2 Types of Renters

types of rentNot everything is black and white. Take newspapers for example. They get such a bad rap.

Renters, though, are of a more defined class. There are those that know what they want, know what they will miss if they don’t have it, and know what they can live without. And then there are those that don’t know a deductible from a deposit, let-alone the amount of stress added by a rental without dishwashers and in-unit laundry attachments. The first class of renter is the Grandmaster, whereas the second class is the Novice.

The Novice’s problem is simple. It is a problem of noticing how living arrangements determine the way you live.  In every apartment visited, the Novice envisions ways of utilizing space and coming to terms with no-too-obvious flaws without much effort. It’s not until after move-in the Novice realizes that ways of living are determined by the tools one has at one’s disposal. The water pressure happened to be different, for instance, and the Novice didn’t think to ask about that. Amenities like air-conditioning were also ignored.

Don’t be a Novice. Know what you need to live the way you want. That’s how you’ll put your best foot forward when choosing a new home. That’s how to be a renting Grandmaster.

 

Photo credit: Helgi Halldórsson/Freddi via Foter.com / CC BY-SA

How to Stop Cats from Scratching Furniture

Apartment CatsCat-lovers have taken over the Internet—aren’t they just toxoplasma zombies anyway? And many apartment units are feeling the love, allowing cats only: no dogs.

A common misconception is that cats keep to themselves, are generally low-maintenance. But many have found even cats can be destructive to property. When it comes to cats, let’s just say property destruction is inversely related to physical activity. When the yarn ball isn’t around, or the toy mouse doesn’t squirm around the floor, your cat is going to need some attention.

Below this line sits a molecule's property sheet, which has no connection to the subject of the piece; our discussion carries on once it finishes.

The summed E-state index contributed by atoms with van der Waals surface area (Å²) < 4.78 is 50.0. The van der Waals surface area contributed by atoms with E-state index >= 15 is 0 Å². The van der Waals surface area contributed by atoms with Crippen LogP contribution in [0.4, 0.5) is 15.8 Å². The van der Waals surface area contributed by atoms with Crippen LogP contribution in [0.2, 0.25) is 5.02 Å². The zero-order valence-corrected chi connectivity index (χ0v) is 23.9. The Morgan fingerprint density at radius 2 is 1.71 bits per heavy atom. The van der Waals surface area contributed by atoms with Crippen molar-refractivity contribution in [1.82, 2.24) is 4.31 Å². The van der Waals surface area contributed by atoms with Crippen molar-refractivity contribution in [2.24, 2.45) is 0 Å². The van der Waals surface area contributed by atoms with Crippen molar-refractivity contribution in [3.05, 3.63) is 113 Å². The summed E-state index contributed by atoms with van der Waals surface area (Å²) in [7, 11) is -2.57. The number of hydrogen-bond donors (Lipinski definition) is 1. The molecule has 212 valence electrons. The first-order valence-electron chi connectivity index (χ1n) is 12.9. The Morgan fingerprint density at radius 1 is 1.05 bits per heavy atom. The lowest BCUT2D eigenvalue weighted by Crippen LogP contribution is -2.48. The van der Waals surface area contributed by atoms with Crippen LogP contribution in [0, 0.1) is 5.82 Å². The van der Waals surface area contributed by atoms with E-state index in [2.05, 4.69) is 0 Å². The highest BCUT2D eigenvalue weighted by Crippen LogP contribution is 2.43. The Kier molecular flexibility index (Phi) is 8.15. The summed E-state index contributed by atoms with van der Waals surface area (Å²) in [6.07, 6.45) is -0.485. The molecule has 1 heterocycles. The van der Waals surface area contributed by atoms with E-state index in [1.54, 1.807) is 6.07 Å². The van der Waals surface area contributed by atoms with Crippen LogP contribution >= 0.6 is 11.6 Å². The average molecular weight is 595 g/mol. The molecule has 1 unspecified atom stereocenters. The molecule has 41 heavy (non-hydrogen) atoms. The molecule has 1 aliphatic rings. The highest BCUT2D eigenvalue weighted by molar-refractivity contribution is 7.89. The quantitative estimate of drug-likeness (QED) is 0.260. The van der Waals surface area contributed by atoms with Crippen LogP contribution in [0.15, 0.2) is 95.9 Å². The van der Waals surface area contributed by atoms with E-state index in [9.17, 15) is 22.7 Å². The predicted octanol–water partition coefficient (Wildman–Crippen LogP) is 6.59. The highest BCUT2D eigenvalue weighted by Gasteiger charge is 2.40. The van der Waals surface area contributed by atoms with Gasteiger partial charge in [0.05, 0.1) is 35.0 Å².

Whether you play with your cat or not, it needs to burn energy somehow. That may translate into plucked couches or torn curtains. This is an easy issue to fix. Consider purchasing a laser for it to chase. If your cat has claws, get a scratch post for them to use. Sometimes it is best to have a scratch post for each room. You can also purchase anti-scratch tape that cats dislike to touch. Whatever you do, make sure Oliver has an outlet for all that feline energy.

And don’t forget, give that cat a treat!

 

Photo credit: JamesCohen via Foter.com / CC BY

Why You Should Rent

Blog1-830x1030If you haven’t heard, renting is on the up-and-up. According to Appfolio.Com, “2 million new renter-occupied households were added in 2014, while the number of owner-occupied households decreased by more than 350,000.” But why?

The decision to rent or buy forces a common gridlock, “If I rent, I can move when the lease is over. But if I buy, then I can probably pay lower monthly payments.” Yet both renting and buying are more than monthly payments and lease dates.

For example, homeowners have the privilege of ownership. But with great privilege comes great responsibility. Maintenance is the homeowner’s duty, on top of home insurance, property taxes, and other home owner fees.  Sure, the monthly mortgage payments are low, but you’ll have many unexpected and inbuilt fees.

On the other hand, if you rent, you may have access to amenities that, as a home owner, you would not. You could have access to a 24 hour gym, bark park, and pool. Similarly, you won’t have to repair leaky faucets or clogged drains. Apartment complexes take care of maintenance. Another key advantage to renting is location. Most large cities don’t have room for houses. An apartment building fits the same lot space but, with tall, multi-unit designs, houses more people.

Renting has many appeals, from communal living to basically maintenance-free living. It is not accidental that rental properties are thriving: the numbers don’t lie.